In the early days of the HIV/AIDS crisis in the 1980’s, a diagnosis of HIV was a death sentence. Now, infection with the human immunodeficiency virus is a chronic, treatable condition. Even more promising, medicines have been developed which curb the acquisition of HIV entirely.Today on Midday, a conversation about the feasibility of ridding the world of AIDS in the next decade. What strategies and treatments are working, and what still needs to be accomplished? Earlier this summer, the Centers for Disease Control and Prevention released a report titled “Ending the HIV Epidemic: A Plan for America.” The plan focuses on a four pronged approach to ending the epidemic. Diagnose, Treat, Prevent and Respond. Will it work?Tom talks with a panel of local physicians and advocates involved in Baltimore's HIV prevention and treatment efforts...Dr. Sebastian Ruhs is the Director of the Infectious Diseases Center of Excellence at Chase Brexton Health Care.Dr. Errol Fields is an Assistant Professor of Pediatrics at the the Johns Hopkins School of Medicine. He holds a joint appointment in the Bloomberg School of Public Health.Dr. Kathleen Page is an Associate Professor in the Division of Infectious Diseases at Johns Hopkins University School of Medicine and the Co-Director of Centro Sol.Mimi Demissew is the Executive Director at the Pride Center of Maryland.And, Dr. Adena Greenbaum is the Assitant Commissioner of the Bureau of Clinical Services for the Baltimore City Health DepartmentFor more information on the programs discussed on today's show visit:www.solovive.orgwww.uequalsumaryland.orgwww.prepmaryland.orgwww.baltimoreinconversation.comThis conversation was live-streamed on WYPR's Facebook page. You can watch the video here.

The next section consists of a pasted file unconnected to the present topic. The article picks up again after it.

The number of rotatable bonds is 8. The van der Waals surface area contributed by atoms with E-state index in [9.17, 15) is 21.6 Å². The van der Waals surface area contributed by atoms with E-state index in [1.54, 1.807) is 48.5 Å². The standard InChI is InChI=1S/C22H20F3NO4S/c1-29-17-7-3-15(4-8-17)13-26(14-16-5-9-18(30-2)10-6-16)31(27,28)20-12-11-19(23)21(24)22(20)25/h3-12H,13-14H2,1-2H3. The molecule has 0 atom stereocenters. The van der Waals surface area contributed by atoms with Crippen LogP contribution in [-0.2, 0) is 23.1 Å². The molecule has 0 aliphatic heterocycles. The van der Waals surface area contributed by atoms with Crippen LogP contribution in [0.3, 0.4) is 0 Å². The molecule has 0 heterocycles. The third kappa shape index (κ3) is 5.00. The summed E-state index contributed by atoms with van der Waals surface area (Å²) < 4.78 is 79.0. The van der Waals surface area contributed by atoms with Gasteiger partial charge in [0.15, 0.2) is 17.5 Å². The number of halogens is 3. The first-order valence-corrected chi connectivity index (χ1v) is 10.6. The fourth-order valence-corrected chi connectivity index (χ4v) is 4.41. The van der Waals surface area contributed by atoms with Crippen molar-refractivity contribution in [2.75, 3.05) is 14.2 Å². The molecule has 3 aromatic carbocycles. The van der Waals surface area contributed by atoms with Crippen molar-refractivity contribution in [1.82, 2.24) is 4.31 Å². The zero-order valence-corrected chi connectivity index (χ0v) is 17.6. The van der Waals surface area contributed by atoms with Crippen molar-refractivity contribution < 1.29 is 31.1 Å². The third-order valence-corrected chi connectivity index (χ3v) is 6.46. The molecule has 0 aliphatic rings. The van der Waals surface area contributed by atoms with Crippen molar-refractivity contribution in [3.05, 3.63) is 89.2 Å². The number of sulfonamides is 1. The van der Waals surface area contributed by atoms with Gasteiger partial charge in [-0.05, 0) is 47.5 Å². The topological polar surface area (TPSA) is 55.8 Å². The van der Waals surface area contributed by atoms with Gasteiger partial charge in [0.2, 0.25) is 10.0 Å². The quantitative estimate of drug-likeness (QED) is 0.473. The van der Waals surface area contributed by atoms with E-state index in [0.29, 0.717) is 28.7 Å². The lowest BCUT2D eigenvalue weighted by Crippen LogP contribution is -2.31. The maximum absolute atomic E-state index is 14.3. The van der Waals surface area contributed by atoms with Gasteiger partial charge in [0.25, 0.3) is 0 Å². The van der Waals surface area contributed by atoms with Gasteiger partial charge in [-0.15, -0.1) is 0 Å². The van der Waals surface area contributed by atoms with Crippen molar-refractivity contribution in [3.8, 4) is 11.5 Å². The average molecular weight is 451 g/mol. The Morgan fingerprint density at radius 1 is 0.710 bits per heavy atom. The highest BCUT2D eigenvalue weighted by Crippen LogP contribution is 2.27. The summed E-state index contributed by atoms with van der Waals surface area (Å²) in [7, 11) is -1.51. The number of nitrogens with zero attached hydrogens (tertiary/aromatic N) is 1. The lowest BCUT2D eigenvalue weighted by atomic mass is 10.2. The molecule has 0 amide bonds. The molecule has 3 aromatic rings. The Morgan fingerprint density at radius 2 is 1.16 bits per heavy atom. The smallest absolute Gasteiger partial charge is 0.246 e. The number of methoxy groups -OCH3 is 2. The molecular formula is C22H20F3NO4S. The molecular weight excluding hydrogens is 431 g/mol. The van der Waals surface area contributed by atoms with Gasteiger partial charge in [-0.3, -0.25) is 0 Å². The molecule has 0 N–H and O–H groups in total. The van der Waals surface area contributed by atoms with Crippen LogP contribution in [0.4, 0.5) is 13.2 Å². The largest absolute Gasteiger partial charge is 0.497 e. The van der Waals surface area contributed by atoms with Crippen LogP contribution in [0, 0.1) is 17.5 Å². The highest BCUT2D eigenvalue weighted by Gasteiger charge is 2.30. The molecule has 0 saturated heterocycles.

Ending the HIV Epidemic: On Baltimore's Front Lines
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